The importance of ag imports to Colorado

When thinking about the goods or services that Colorado exports to other countries, agricultural products may not be the first thing that crosses your mind. Think again.

Agricultural exports have become increasingly important to our state’s economy, with high-quality, locally grown products sold from our farmers and ranchers to worldwide markets that are rich with opportunity.

And these exports are growing rapidly, doubling since 2009 to $2.1 billion.

I am excited about the continued growth of Colorado’s agricultural exports to international markets which contributes to Colorado’s economic vitality and enhances opportunity for all Coloradans.

From Canada to Mexico, to Japan and China, and all the way to Korea and Russia, products from Colorado’s farms and ranches are finding their way to these and other international destinations. Top agricultural exports include beef, hides, dairy, dry beans and wheat.

Overall, our biggest trading partners continue to be our neighbors to the north and south, Canada and Mexico, where the largest shares of Colorado agricultural products go, but we’ve seen growth on the global level.

In fact, exports to Japan have increased 52 percent to $48.5 million in the first eight months of 2012, part of the $120 million dollar increase in Colorado’s agricultural exports in the first eight months of 2012.

As for Colorado’s total exports to our key international markets, agricultural exports often contribute a major share. For example, agricultural exports accounted for 35.7 percent of Colorado’s total exports to Mexico, while accounting for 46 percent of our state’s total exports to China.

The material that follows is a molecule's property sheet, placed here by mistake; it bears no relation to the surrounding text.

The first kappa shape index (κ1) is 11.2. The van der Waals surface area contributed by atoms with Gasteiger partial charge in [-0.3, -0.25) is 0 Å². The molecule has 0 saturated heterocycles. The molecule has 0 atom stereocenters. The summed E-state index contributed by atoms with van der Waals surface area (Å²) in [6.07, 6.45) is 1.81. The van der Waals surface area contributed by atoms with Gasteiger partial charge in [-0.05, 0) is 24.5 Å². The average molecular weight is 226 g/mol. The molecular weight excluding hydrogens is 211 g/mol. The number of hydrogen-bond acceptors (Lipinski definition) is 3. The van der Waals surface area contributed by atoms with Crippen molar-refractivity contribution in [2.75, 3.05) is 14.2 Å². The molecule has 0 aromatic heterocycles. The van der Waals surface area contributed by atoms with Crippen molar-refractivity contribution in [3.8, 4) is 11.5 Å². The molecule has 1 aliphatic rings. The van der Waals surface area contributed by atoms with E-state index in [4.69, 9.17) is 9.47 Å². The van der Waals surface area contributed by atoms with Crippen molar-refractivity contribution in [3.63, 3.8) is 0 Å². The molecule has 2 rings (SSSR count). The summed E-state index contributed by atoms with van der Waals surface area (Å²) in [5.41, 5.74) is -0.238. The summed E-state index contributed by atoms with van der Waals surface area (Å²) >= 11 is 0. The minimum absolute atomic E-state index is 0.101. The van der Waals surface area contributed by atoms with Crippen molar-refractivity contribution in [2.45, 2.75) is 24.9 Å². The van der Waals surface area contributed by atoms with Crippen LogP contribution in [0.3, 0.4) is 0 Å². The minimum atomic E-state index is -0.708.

Access to open markets is critical to reaching foreign customers.

It is important that our country’s trade representatives continue to fight for greater access to global markets for our agricultural products.

Our most recent trade agreements with Panama, Colombia and South Korea are examples of the U.S. working to tear down trade barriers that block or reduce exports and improve access to customers in international markets.

Without question, Colorado’s agricultural exports will continue to grow as we open and expand global markets and create new and exciting opportunities for our valued and quality products.

Gov. Hickenlooper has been a strong advocate for Colorado agricultural products, encouraging buyers in international markets to become more familiar with our products.

I joined the governor in a trade mission to Mexico earlier this year where we met with current and potential buyers of Colorado products. One of the positive outcomes of this mission is that Mexico is expected to ease barriers allowing greater access for fresh potatoes.

This would be an especially important gain for San Luis Valley potato producers. Our meetings could also increase exports of beef and wheat to Mexico.

Agriculture has been, and will continue to be, a critical part of Colorado’s economic well-being.

As more and more of our agricultural products find consumers across the globe, Colorado agriculture will boost our state’s economic growth and help create jobs.

And that is not only good for agriculture – it is good for all Coloradans.

A sixth-generation farmer and rancher, Salazar was appointed commissioner of agriculture in 2011.

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